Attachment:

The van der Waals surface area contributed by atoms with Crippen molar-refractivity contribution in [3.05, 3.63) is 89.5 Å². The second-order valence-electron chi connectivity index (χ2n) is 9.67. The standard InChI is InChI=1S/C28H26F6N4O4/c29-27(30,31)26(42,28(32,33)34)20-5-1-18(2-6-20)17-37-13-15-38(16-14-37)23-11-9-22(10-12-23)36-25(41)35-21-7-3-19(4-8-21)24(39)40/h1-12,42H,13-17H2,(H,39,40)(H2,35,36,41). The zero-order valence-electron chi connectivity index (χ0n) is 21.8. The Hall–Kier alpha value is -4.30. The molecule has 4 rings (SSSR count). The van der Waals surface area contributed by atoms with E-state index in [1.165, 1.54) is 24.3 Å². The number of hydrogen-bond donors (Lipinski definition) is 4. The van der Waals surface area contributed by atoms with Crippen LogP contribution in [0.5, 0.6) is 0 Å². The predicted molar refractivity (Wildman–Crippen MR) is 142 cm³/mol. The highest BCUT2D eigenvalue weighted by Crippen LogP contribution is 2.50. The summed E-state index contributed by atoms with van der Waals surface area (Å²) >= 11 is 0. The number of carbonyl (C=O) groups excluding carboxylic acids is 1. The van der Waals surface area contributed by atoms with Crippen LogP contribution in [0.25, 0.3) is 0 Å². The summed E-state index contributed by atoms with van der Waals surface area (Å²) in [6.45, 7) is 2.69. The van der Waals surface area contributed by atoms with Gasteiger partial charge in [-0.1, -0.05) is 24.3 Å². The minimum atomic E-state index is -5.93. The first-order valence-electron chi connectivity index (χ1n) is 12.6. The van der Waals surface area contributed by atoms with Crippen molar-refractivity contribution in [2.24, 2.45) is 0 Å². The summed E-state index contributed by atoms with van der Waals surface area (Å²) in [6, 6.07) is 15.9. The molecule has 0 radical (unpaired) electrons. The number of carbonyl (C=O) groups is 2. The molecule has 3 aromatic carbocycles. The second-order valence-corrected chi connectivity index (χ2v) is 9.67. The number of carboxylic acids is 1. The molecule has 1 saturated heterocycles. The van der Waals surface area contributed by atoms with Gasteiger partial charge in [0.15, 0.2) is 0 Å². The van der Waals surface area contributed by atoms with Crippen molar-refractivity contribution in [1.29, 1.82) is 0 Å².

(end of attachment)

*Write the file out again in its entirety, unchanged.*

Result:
The van der Waals surface area contributed by atoms with Crippen molar-refractivity contribution in [3.05, 3.63) is 89.5 Å². The second-order valence-electron chi connectivity index (χ2n) is 9.67. The standard InChI is InChI=1S/C28H26F6N4O4/c29-27(30,31)26(42,28(32,33)34)20-5-1-18(2-6-20)17-37-13-15-38(16-14-37)23-11-9-22(10-12-23)36-25(41)35-21-7-3-19(4-8-21)24(39)40/h1-12,42H,13-17H2,(H,39,40)(H2,35,36,41). The zero-order valence-electron chi connectivity index (χ0n) is 21.8. The Hall–Kier alpha value is -4.30. The molecule has 4 rings (SSSR count). The van der Waals surface area contributed by atoms with E-state index in [1.165, 1.54) is 24.3 Å². The number of hydrogen-bond donors (Lipinski definition) is 4. The van der Waals surface area contributed by atoms with Crippen LogP contribution in [0.5, 0.6) is 0 Å². The predicted molar refractivity (Wildman–Crippen MR) is 142 cm³/mol. The highest BCUT2D eigenvalue weighted by Crippen LogP contribution is 2.50. The summed E-state index contributed by atoms with van der Waals surface area (Å²) >= 11 is 0. The number of carbonyl (C=O) groups excluding carboxylic acids is 1. The van der Waals surface area contributed by atoms with Crippen LogP contribution in [0.25, 0.3) is 0 Å². The summed E-state index contributed by atoms with van der Waals surface area (Å²) in [6.45, 7) is 2.69. The van der Waals surface area contributed by atoms with Gasteiger partial charge in [-0.1, -0.05) is 24.3 Å². The minimum atomic E-state index is -5.93. The first-order valence-electron chi connectivity index (χ1n) is 12.6. The van der Waals surface area contributed by atoms with Crippen molar-refractivity contribution in [2.24, 2.45) is 0 Å². The summed E-state index contributed by atoms with van der Waals surface area (Å²) in [6, 6.07) is 15.9. The molecule has 0 radical (unpaired) electrons. The number of carbonyl (C=O) groups is 2. The molecule has 3 aromatic carbocycles. The second-order valence-corrected chi connectivity index (χ2v) is 9.67. The number of carboxylic acids is 1. The molecule has 1 saturated heterocycles. The van der Waals surface area contributed by atoms with Gasteiger partial charge in [0.15, 0.2) is 0 Å². The van der Waals surface area contributed by atoms with Crippen molar-refractivity contribution in [1.29, 1.82) is 0 Å².